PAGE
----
One of the key pieces to getting your daily work accomplished is maintaining and organized workspace. Whether you work from home or work in the office being organized is crucial to maintaining a productive work environment. Your workspace not only says a lot about you but it has a direct effect on HOW you operate. I propose five steps to improve your productivity by improving your workspace.
1.) De-clutter your Workspace
Clutter is the antichrist of productivity. When your workspace is cluttered you wont’ feel organized and you mind itself will start to become cluttered. Every time you turn your head from your monitor you see the mess and the mess will eat at you as one of things you need to deal with but haven’t the time. As your mind becomes cluttered trying to keep up with where the important documents are in all the clutter your productivity will suffer.
Sit down today and make the change to de-clutter your workspace. Shred any uneccessary financial documents, stack up your documents that need to be filed, and recycle the rest. Remove anything from your desk that doesn’t specifically relate to your work, or doesn’t provide value to your work. Once your desk is clear set to work on your “to file” pile.
2.) File Efficiently
How you file your documents will make dealing with documents as they come in considerably more easy and efficient. I file all of my financial and work related documents by using a hanging folder for specific categories and manilla folders within those folders to subdivide the contents. For organizing my finances I use the following structure:
- Taxes – holds all of the information related to my last 7 years of tax returns
- House – hold mortgage and second mortgage statements and contracts
- Insurance – Vehicle 1, Vehicle 2, boat, home, health, and life insurance
- Debts – Credit Card 1, Credit Card 2, Student Loan, Other revolving debts
- Investments – 401k, spouses 401k, IRA, and ROTH IRA
- Cash Accounts – Savings 1, Savings 2, Savings 3, Checking
- Social Security – Holds most recent social security statement for me and my spouse
3.) Eliminate Distractions
TV, Twitter, Facebook, and people are all distractions which vie for your time and keep you from accomplishing the task at hand. Unless you require a TV for your job, like monitoring markets and news for a trader, get it out of your office. You don’t need it and it provides no value to your work day. The next, less easy to get rid, problem is the Internet. You need to mentally prepare for your work day and tell yourself you aren’t going to tool around on the net today. Commit to avoiding it, or only allow you self a certain amount of time to tool around. Following the Internet people are your biggest distraction.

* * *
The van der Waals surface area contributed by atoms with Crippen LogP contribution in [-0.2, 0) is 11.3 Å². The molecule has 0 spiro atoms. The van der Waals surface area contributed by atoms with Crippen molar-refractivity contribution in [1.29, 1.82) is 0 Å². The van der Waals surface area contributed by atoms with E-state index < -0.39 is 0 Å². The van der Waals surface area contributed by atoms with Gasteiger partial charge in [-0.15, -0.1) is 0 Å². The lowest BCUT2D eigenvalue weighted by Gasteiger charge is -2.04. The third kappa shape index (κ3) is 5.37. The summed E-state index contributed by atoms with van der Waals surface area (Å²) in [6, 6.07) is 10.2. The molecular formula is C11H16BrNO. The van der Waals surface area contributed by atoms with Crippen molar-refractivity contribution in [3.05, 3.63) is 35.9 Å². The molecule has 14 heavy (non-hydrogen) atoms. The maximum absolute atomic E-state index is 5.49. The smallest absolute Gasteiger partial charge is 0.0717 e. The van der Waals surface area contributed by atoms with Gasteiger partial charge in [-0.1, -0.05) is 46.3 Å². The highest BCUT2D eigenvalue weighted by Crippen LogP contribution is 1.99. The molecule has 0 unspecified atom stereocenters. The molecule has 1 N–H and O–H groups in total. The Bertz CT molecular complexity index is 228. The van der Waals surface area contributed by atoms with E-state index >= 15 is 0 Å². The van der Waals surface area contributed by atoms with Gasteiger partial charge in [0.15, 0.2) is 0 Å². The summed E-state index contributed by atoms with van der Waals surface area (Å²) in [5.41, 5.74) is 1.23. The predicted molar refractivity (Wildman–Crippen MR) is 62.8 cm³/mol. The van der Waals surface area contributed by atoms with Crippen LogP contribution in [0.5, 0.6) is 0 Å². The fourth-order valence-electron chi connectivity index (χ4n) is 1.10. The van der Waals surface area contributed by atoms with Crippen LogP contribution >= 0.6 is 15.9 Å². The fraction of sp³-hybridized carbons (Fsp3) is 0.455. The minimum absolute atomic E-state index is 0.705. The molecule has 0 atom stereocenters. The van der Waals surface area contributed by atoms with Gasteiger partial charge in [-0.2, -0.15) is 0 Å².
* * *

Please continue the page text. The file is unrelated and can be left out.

If you work from home you need to ensure you are properly isolated from children and spouses who may be in the home during your working hours. If you have doors close them and lock them so anyone trying to enter has to knock.
If you work in the office in a cube farm it is much more difficult to avoid people. Try to tactfully tell your coworkers you are closed for business unless it is directly related to business. Idle chat, while good, is not good for your work productivity. Catch up on lunch but work during the day.
4.) Plan Your Day
Just like in a war you don’t want to go into battle without a plan. Your plan is how you want to attack your day. The plan could be as simple as a list of tasks to be completed or as complex as a gant chart outlining your project and milestones.
I prefer to use simple todo lists to manage my tasks for the day. As items come in that need to be completed I either do them immediately or add them to my list. In true GTD fashion I flag my todo items as follow up needed, or next action. When I have list of what needs to be done I am able to assess my productivity and ensure I don’t miss out on what needs to get accomplished. When you identify everything you need to do and lay it out in an organized fashion you will breathe more easily.
5.) De-clutter your Inbox
My inbox is the bane of my existence. It seems I am in a constant fight to keep it cleaned up and organized. For my day job I have instituted a system where I label my email as it comes in as one of four categories. It either requires action, is waiting on some else, is reference material, or needs to be deleted.
What I have done is setup search folders for each of the categories so the mail is added to the respective folder when ever I add a category to the message. My Next Action search folder contains all unlabeled mail, Mail marked as action required, and mail marked as waiting on. The other folders are used to identify mail for either archiving or deleting.
I try to maintain a similar structure in my gMail box by using labels but I fail most of the time to adequately filter those messages. What you want to reach is an inbox that only contains those items requiring you to take some action. If you label the mail as it comes in it should filter itself out to delete, reference, or action required depending on the category you assign it to. However you do it you want to be at a point where your inbox is empty and your mail has been categorized so you know what to do with it, what requires follow up, and what you are waiting for responses on.
This list is by no means an end all be all of organization for your office. I hope to have given you some groundwork to get your ship in order. I can assure you that if you take these five steps you will have better piece of mind about you work and will likely be more productive.